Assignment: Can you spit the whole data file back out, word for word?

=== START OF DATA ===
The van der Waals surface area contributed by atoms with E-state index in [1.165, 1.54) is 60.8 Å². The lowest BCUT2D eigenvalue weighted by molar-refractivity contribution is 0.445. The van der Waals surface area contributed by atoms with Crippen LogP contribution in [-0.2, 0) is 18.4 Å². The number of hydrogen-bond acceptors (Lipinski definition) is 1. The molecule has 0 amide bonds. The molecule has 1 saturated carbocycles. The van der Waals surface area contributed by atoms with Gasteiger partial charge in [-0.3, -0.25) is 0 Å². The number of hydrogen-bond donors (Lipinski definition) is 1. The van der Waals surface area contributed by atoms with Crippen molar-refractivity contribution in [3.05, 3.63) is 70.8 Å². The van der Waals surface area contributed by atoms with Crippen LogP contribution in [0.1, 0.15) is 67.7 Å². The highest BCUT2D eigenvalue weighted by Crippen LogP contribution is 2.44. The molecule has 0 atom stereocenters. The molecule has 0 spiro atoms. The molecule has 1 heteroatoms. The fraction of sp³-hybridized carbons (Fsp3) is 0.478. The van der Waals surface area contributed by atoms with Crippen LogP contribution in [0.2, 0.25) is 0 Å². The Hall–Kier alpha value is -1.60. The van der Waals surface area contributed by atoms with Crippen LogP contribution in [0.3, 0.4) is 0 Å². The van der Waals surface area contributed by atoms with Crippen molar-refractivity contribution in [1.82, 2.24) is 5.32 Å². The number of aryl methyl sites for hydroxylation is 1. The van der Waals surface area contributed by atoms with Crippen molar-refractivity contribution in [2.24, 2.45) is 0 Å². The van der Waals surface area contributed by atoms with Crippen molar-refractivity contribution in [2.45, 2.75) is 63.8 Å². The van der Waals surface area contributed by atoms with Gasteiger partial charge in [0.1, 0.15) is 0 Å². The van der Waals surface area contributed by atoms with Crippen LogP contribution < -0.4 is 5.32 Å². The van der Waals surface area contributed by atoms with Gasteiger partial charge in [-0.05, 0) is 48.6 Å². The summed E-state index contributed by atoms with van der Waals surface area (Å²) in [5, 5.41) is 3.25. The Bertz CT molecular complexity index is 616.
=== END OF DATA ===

The van der Waals surface area contributed by atoms with E-state index in [1.165, 1.54) is 60.8 Å². The lowest BCUT2D eigenvalue weighted by molar-refractivity contribution is 0.445. The van der Waals surface area contributed by atoms with Crippen LogP contribution in [-0.2, 0) is 18.4 Å². The number of hydrogen-bond acceptors (Lipinski definition) is 1. The molecule has 0 amide bonds. The molecule has 1 saturated carbocycles. The van der Waals surface area contributed by atoms with Gasteiger partial charge in [-0.3, -0.25) is 0 Å². The number of hydrogen-bond donors (Lipinski definition) is 1. The van der Waals surface area contributed by atoms with Crippen molar-refractivity contribution in [3.05, 3.63) is 70.8 Å². The van der Waals surface area contributed by atoms with Crippen LogP contribution in [0.1, 0.15) is 67.7 Å². The highest BCUT2D eigenvalue weighted by Crippen LogP contribution is 2.44. The molecule has 0 atom stereocenters. The molecule has 0 spiro atoms. The molecule has 1 heteroatoms. The fraction of sp³-hybridized carbons (Fsp3) is 0.478. The van der Waals surface area contributed by atoms with Crippen LogP contribution in [0.2, 0.25) is 0 Å². The Hall–Kier alpha value is -1.60. The van der Waals surface area contributed by atoms with Crippen LogP contribution in [0.3, 0.4) is 0 Å². The van der Waals surface area contributed by atoms with Crippen molar-refractivity contribution in [1.82, 2.24) is 5.32 Å². The number of aryl methyl sites for hydroxylation is 1. The van der Waals surface area contributed by atoms with Crippen molar-refractivity contribution in [2.24, 2.45) is 0 Å². The van der Waals surface area contributed by atoms with Crippen molar-refractivity contribution in [2.45, 2.75) is 63.8 Å². The van der Waals surface area contributed by atoms with Gasteiger partial charge in [0.1, 0.15) is 0 Å². The van der Waals surface area contributed by atoms with Crippen LogP contribution < -0.4 is 5.32 Å². The van der Waals surface area contributed by atoms with Gasteiger partial charge in [-0.05, 0) is 48.6 Å². The summed E-state index contributed by atoms with van der Waals surface area (Å²) in [5, 5.41) is 3.25. The Bertz CT molecular complexity index is 616.